Automatic tuning: Will continuously learn application patterns, adaptively self-tuning its performance, and automatically refining.
Insight Availability: Has telemetry for tracking each query and its duration, frequency, and resource utilization, which will optimally tune your databases exactly to your queries. Provides insights to help minimize time tuning queries and troubleshooting performance issues.
Automatic Administration: Automatically provides back-ups, disaster recovery failover, infrastructure maintenance, security and software patches, and feature updates and 99.99% availability.
Layers of Protection: Provides multiple layers of data protection by encrypting data while at rest, in motion or in use, authenticating only authorized users against the database or application, and limiting user access to the appropriate subset of the data.
You will want to use Azure SQL Database when you have structured data that needs to be relational, have indexes and constraints. Also, if you want to get up and running and need rapid development and want to take advantage of the benefits of having a PaaS based service, then look into using this cloud database service.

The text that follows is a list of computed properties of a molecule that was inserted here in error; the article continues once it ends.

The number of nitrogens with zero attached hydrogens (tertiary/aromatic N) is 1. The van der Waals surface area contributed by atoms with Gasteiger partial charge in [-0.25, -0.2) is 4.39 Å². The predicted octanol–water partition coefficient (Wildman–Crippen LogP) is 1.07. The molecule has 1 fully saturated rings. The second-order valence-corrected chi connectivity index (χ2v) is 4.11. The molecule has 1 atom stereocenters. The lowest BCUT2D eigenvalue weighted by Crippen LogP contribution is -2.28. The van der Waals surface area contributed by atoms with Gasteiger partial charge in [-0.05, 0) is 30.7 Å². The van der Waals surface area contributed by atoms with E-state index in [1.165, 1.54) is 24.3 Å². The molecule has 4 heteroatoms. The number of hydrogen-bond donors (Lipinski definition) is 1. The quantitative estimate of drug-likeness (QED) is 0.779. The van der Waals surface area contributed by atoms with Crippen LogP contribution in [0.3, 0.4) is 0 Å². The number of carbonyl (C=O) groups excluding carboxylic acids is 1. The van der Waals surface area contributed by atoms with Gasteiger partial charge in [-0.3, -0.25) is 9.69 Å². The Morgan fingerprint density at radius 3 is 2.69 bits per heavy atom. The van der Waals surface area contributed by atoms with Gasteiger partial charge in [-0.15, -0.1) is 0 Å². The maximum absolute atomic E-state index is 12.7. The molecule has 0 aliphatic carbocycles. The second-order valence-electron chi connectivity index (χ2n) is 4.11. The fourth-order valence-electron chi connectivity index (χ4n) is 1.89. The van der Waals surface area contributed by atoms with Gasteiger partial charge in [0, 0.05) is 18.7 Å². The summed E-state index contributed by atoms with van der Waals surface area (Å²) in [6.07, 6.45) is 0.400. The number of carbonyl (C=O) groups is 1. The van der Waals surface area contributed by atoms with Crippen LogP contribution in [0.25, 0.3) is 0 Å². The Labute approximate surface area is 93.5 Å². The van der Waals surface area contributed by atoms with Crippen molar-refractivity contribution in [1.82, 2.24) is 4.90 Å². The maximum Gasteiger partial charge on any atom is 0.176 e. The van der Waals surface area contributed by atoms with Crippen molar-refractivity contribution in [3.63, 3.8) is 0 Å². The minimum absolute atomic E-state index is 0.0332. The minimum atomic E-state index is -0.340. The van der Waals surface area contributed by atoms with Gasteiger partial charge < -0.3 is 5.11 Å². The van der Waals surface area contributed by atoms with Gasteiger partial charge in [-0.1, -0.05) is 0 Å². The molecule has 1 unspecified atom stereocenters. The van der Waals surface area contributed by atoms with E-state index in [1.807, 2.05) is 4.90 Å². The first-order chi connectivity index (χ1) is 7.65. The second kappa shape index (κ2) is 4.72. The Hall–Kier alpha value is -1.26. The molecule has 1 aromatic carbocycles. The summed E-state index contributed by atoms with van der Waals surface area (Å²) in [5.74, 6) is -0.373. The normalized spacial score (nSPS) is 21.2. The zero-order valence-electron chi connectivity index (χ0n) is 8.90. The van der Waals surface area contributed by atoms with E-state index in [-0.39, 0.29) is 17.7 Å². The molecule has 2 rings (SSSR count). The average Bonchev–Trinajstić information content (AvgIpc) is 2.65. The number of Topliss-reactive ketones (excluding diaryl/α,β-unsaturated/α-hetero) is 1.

Also, as you can see, depending on your service tier, it does have data limits, but as stated above, you can transparently change this depending your resource requirements. Overall, it will probably be costlier than having Azure Table storage, but has a lot more functionality.
SQL Server on Azure VM
Now that we have talked about the cloud service option, let us move on to the more familiar second option which is SQL Server on an Azure VM. This is more of what companies have in their current on premise implementation for a relational database.